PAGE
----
Bacterial heart rot and fruit collapse of pineapple

Have you seen bacterial heart rot/bacterial fruit collapse symptoms?

If you see bacterial heart rot/bacterial fruit collapse symptoms, report them to Biosecurity Queensland immediately. Do not move plant material off your property - this can spread the disease.

Early detection is vital.

Call us on 13 25 23

  • Lesions on centre whorl
    Lesions on centre whorl
  • Soft rot caused by dickeya
    Soft rot caused by dickeya
  • Fermentation
  • Pineapple with dickeya
    Pineapple with dickeya

General information

Bacterial heart rot and fruit collapse of pineapples occurs in Brazil, Costa Rica, Hawaii, Malaysia and the Philippines. It is a soft rot pathogen that can form latent, nearly undetectable infections in pineapple plants. It has the potential to negatively affect the pineapple industry.


Scientific name
  • Dickeya spp. pineapple infecting strains (formerly Erwinia chrysanthemi)
Other names
  • Ghost disease
Similar species
  • Dickeya zeae
  • Fruit shell becomes olive green in colour.
  • Exudes fruit juice and releases gas due to fermentation.
  • Fruit collapse 2–3 weeks before ripening.
  • Blisters consisting of gas filled brown streaks on the leaf.
  • Water soaked lesions on the white basal part of leaves (in the centre whorl).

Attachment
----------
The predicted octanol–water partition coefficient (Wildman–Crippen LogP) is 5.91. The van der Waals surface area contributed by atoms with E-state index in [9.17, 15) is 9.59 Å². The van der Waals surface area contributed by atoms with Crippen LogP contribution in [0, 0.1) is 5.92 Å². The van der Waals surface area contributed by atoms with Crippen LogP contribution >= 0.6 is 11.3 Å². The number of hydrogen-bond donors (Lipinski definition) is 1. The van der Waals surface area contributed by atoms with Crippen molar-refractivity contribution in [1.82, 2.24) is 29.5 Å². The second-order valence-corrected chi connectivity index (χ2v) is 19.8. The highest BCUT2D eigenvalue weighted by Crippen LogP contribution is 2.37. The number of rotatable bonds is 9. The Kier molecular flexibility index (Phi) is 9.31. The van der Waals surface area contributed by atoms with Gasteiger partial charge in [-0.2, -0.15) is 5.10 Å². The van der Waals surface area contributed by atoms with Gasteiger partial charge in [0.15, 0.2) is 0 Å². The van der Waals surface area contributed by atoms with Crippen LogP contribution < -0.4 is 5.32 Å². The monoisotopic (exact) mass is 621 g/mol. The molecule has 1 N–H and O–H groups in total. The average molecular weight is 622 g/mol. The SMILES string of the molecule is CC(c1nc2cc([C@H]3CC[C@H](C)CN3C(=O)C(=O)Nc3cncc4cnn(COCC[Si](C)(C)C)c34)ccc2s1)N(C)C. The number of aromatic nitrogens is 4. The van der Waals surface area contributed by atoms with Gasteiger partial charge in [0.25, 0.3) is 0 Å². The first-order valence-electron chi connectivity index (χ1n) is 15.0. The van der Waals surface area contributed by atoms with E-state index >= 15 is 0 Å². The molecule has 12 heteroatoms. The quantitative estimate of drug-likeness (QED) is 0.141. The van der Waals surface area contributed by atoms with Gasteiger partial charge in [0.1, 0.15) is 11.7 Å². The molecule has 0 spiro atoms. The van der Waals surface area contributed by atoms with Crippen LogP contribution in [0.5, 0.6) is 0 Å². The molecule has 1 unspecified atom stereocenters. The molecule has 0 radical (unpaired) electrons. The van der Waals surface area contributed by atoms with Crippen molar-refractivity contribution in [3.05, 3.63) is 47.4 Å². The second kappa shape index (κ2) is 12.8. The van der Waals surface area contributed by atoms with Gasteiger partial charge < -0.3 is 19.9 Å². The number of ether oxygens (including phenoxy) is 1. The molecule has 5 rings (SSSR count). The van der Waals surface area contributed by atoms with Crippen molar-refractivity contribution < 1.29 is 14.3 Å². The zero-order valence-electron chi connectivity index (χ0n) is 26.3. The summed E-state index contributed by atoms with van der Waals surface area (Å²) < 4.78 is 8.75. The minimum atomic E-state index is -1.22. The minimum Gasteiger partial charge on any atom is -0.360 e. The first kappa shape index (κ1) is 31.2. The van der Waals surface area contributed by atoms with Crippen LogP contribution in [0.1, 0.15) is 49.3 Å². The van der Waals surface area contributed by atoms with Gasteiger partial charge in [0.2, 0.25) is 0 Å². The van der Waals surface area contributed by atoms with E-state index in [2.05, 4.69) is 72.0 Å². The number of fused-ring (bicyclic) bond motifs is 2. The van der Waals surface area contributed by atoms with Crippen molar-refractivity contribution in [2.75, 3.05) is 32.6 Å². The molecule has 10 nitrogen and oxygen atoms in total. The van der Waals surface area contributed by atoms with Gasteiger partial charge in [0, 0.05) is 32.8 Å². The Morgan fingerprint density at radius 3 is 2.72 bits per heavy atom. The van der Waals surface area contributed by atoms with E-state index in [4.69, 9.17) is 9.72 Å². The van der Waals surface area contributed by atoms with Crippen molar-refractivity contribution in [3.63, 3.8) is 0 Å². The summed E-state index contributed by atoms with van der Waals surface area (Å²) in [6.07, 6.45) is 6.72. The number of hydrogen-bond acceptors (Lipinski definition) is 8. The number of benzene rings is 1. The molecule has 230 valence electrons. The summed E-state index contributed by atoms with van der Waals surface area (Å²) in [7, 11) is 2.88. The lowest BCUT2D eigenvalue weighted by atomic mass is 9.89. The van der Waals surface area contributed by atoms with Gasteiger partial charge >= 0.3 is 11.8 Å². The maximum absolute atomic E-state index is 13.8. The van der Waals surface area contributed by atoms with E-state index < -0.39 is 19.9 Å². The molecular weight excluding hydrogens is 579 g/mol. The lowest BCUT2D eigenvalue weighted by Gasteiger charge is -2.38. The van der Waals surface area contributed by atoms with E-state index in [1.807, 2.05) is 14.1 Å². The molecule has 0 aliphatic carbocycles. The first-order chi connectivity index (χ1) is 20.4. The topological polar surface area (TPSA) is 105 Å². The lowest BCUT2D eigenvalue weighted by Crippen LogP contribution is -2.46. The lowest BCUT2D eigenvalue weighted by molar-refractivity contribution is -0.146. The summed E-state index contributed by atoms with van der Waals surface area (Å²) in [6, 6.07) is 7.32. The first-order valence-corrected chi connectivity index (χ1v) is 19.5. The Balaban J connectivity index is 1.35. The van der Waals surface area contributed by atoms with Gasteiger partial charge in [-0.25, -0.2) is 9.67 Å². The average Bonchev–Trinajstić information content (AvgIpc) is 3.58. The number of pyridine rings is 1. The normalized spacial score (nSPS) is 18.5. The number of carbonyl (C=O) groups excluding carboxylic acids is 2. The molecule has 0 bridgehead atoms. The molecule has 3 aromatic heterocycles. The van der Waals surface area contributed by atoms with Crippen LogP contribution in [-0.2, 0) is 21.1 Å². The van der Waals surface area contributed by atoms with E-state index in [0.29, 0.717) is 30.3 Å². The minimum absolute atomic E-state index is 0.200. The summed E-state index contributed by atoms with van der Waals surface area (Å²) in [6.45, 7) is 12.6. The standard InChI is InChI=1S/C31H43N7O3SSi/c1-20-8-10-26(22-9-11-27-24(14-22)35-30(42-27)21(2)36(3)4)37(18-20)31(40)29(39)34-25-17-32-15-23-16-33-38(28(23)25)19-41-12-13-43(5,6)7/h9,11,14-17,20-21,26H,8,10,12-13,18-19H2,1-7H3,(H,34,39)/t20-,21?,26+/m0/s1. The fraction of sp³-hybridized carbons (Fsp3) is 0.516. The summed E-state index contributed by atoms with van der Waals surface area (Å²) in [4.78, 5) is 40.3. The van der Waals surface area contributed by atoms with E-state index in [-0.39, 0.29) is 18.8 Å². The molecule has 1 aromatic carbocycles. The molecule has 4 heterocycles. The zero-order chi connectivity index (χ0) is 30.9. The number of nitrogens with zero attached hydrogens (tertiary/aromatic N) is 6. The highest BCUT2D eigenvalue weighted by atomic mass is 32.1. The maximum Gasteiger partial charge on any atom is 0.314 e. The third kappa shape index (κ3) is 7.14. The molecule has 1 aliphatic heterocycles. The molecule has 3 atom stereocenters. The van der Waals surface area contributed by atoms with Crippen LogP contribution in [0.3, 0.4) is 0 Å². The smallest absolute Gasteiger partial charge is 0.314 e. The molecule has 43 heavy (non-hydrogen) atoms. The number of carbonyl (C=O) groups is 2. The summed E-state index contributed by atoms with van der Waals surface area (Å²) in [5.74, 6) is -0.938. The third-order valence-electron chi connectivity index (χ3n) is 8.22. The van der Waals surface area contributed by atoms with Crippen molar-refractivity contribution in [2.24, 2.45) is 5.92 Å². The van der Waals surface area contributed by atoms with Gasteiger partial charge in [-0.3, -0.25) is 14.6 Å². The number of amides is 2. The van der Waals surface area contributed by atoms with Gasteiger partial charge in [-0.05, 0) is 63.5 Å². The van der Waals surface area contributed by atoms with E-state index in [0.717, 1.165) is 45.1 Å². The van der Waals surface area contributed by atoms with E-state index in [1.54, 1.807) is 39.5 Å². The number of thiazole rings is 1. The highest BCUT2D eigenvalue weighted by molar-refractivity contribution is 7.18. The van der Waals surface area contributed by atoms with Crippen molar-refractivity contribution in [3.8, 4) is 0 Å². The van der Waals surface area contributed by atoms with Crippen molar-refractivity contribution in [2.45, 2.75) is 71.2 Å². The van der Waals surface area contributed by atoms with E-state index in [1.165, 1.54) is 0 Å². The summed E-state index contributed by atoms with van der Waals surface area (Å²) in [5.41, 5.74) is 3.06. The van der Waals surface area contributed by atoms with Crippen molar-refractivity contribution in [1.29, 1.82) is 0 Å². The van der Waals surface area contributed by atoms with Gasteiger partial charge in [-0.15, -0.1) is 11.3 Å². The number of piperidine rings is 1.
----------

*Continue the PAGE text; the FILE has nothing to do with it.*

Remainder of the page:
• Cavities develop within the fruit.
Habitat and spread
  • Spread can be via plant surface, infected plant debris, soil and irrigation water.
  • Pathogen is spread by wind, wind-blown rain, and insects – most often ants and souring beetle.
  • Contaminated machinery or physical contact between plants can result in disease transmission.
Distribution in Queensland
  • Not recorded in Queensland.
  • Information on pathogen life cycle is limited and described as being introduced through latently infected plant material.
  • Pathogen can survive on weeds/host surface and in vascular tissues of infected plants/plant debris.
  • Infection starts at site of injury/wound and depends on temperature and humidity.
  • Exudates from collapsed plants / fruits and cause secondary spread through stomata/wounds, and can cause a systemic rot that moves from leaves to heart (vice versa).
  • Further infection can be spread through windblown rain and irrigation water.


  • Dickeya spp. are reported to cause soft rot in a wide range of hosts.


  • A Dickeya infestation could lead to a reduced crop yield.
  • Crop losses of up to 40% have been reported for bacterial heart rot/fruit collapse in Malaysia.


  • A severe outbreak of the disease could significantly impact the employment and livelihood of pineapple growers, and the sustainability of the pineapple industry.
  • If you see symptoms consistent with bacterial heart rot/fruit collapse call the Exotic Plant Pest Hotline on 1800 084 881 or Biosecurity Queensland 13 25 23.
More information

Last updated 29 April 2016